There are many ways to approach treatment for addictions and mental health. At Sunshine Coast Health Centre and Georgia Strait Women’s Clinic, we believe in taking an approach that is holistic and makes use of many different types of resources and opportunities. Over the years, we’ve found that many of the people who use our services enjoy and benefit from outdoor adventure and recreational opportunities, including mild to moderate hikes.
What is Hiking Therapy?
Hiking therapy is a wellness activity that involves hiking outdoors in a fun and safe way. It is sometimes referred to as outdoor or adventure therapy. These terms also include other adventures outside of hiking, such as mushroom picking or stand-up paddleboarding. In this article, we will explore the ways that hiking can support people who are struggling with addictions and mental health.
So, how does hiking support mental health and addictions treatment? Read on to find out!
1. Hiking Gets You Outside
More and more research is confirming what we already suspect—that spending time outdoors is a physiological and psychological need for our species.
Hiking outdoors provides you with a lot of health benefits. For starters, it provides you with the opportunity to get some fresh air. This can help increase oxygen to your blood and organs, especially when coupled with exercise.
Research also shows that forest air has medicinal properties, beyond just being high in oxygen and low in pollutants. A therapeutic method known as shinrin-yoku (from Japanese “forest bathing”) makes use of the restorative properties of that delicious woodsy aroma.
What’s more, getting a little bit of natural sunlight on a regular basis can help you increase your vitamin D levels. It’s no wonder there is a growing trend in doctors prescribing walks in the woods!
2. Hiking is Good Exercise
From the standpoint of increasing physical activity in our daily life, hiking is a true gift.
We already know that exercise can be supportive for people living with addictions and mental health issues. It helps us boost our mood and even manage pain. Regular exercise can improve bone health, overall cardio-respiratory fitness, and even help promote better sleep. These benefits are particularly important in addiction recovery, as sleep patterns are often disrupted.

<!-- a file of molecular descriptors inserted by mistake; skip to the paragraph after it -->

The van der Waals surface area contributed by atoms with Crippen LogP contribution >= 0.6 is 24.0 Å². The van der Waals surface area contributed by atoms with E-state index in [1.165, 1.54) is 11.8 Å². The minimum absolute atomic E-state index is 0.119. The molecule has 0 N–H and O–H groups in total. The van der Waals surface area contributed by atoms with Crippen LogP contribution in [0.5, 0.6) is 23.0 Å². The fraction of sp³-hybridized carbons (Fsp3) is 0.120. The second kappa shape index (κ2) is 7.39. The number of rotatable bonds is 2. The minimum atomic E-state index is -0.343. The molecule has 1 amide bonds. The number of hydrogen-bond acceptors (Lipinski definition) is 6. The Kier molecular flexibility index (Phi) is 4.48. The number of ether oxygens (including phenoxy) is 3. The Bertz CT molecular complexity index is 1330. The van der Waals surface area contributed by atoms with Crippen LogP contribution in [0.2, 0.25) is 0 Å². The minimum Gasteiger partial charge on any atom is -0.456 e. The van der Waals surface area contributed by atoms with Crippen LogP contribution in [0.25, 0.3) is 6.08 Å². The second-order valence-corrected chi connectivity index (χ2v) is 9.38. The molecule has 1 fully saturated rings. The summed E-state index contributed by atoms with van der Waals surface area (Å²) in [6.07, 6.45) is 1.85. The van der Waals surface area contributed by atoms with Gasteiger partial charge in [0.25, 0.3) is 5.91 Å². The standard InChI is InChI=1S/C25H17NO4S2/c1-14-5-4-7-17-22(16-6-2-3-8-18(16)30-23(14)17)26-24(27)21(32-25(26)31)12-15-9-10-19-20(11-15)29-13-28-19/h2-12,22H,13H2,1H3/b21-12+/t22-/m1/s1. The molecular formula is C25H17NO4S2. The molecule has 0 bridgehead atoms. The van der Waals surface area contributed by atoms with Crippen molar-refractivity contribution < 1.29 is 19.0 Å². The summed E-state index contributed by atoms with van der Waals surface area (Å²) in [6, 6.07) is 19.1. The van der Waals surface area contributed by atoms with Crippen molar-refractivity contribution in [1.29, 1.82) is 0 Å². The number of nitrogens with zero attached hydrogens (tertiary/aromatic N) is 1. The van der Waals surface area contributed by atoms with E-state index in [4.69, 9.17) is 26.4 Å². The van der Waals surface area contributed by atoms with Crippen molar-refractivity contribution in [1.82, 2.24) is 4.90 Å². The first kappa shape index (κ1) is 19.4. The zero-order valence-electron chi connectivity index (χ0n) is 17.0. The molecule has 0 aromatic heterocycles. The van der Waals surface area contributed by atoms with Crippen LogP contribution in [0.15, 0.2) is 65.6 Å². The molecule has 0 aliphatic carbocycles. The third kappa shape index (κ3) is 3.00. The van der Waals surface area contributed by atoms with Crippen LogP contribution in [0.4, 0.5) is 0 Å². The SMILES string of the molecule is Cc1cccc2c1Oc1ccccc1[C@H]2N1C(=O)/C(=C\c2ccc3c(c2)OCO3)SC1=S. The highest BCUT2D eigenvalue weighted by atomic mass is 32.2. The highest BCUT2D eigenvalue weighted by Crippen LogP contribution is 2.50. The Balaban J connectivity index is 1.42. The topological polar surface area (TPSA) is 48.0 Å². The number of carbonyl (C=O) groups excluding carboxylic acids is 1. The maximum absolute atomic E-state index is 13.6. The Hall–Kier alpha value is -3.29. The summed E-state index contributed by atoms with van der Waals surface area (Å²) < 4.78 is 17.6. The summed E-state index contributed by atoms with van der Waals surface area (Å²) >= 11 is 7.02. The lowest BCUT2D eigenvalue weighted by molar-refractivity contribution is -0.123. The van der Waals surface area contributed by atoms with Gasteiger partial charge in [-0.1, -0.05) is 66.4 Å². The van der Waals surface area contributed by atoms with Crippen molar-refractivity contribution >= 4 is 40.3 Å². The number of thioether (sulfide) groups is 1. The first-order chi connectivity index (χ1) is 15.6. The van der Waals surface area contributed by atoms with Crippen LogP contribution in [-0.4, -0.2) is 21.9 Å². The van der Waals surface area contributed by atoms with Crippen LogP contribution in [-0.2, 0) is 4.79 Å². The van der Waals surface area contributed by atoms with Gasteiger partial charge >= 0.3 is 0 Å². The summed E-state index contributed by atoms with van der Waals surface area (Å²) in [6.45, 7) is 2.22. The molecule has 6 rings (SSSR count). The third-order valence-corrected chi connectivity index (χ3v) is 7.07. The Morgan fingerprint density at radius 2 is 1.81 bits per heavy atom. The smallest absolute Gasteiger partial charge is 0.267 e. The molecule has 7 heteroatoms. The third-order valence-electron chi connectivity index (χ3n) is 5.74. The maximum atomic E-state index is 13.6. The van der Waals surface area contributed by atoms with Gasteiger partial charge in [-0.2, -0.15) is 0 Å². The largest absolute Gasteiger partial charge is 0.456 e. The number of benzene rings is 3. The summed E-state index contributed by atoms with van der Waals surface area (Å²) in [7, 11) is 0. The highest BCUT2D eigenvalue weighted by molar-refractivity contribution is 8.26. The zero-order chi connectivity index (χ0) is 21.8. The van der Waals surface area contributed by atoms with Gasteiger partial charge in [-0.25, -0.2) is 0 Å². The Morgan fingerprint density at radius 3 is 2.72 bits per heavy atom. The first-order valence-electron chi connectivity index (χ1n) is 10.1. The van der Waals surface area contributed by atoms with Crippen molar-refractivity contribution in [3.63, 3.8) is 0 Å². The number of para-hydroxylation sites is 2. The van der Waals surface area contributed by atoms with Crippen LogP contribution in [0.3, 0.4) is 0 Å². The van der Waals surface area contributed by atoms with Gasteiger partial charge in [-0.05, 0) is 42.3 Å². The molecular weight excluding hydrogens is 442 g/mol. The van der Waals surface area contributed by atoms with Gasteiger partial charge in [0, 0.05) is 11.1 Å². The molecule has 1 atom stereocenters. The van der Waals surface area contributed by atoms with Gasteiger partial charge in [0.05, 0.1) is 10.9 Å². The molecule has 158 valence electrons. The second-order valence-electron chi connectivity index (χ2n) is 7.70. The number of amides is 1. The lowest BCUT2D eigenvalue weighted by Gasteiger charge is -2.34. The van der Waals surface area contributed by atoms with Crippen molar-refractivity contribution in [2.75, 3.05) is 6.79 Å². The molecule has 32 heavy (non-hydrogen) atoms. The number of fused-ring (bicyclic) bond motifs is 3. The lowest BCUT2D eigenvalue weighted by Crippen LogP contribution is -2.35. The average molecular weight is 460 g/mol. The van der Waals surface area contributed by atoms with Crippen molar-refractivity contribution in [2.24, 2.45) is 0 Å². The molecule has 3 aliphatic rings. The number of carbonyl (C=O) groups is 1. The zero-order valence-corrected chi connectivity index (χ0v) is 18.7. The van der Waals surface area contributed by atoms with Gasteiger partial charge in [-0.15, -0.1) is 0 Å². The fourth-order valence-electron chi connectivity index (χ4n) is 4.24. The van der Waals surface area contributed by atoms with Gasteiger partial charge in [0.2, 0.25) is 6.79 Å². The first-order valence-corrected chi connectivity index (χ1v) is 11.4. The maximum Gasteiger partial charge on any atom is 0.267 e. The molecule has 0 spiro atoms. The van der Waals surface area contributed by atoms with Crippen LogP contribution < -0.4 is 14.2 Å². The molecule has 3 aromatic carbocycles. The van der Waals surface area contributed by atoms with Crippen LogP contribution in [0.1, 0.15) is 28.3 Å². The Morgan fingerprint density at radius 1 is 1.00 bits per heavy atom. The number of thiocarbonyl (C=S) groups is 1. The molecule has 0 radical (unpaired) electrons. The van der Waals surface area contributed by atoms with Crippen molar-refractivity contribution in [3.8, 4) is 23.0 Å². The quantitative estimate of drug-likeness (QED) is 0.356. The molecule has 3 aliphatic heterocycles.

Hiking is fairly low-impact. It doesn’t place the same kind of stress on the joints as something like running. Hiking doesn’t have the same risks of injury associated with higher-intensity workout options (though it’s certainly not a risk-free activity).
What’s more, running or going to the gym can be a hard sell when you’re feeling down in the dumps. But by putting one foot in front of the other (literally!), you can make use of hiking to achieve your exercise goals and achieve a healthier body and mind.
3. Changes Your Mindset
Hiking can be a great opportunity to clear your head and soothe your worries. Being out in the woods gives you a chance to see different places, shapes, colours, and patterns and to think about things in a different way.
The increased oxygen to your brain can also help support your brain health and alleviate stress, as can the endorphins that are released when you exercise.
There’s something really special about hiking in a beautiful place or getting to a stunning viewpoint. There’s also something to be said about stopping to smell the roses, or enjoying the repetitive rhythm of the hike itself.
What’s more, hiking can help you build confidence, as it is a skill that you can grow. It’s always good to start small and work up to a more challenging hike. There’s nothing like the feeling of achieving a hike at the edge of your comfort zone!
4. An Activity You Can Do Outside of Treatment
As we mentioned earlier, hiking can be incorporated into treatment for addictions and mental health. Unlike many other treatment services, hiking is something you can take with you.
What’s more, hiking can also be a great way to connect with peers for post-treatment peer support. It’s a great way to get to know new people during and after treatment.
At Sunshine Coast Health Centre, we work with clients individually to create a Post-Treatment Care Plan with individualized and relevant resource lists. This includes hobbies and activities that can support clients post-treatment, such as hiking.
By finding supportive activities and connecting with peers, clients can work towards reducing the likelihood of continued use after leaving treatment.
Outings at Sunshine Coast Health Centre and GSWC
Here at SCHC, we are very fortunate to have access to literally hundreds of trails in Powell River and the qathet Region, including fantastic day hikes along the Sunshine Coast Trail, Canada’s longest hut-to-hut hiking trail. Clients in both our facilities are offered weekly hikes and trail walk around the region.
Hiking therapy is not something that we see or promote as a stand-alone therapy. However, hiking can be a great complement to a recovery program. At SCHC and GSWC, we promote hiking to our clients as a recovery activity and facilitate hikes all through the year.
For more information about our recreation opportunities and how hiking fits into our holistic approach to recovery from addictions and mental health, contact us today.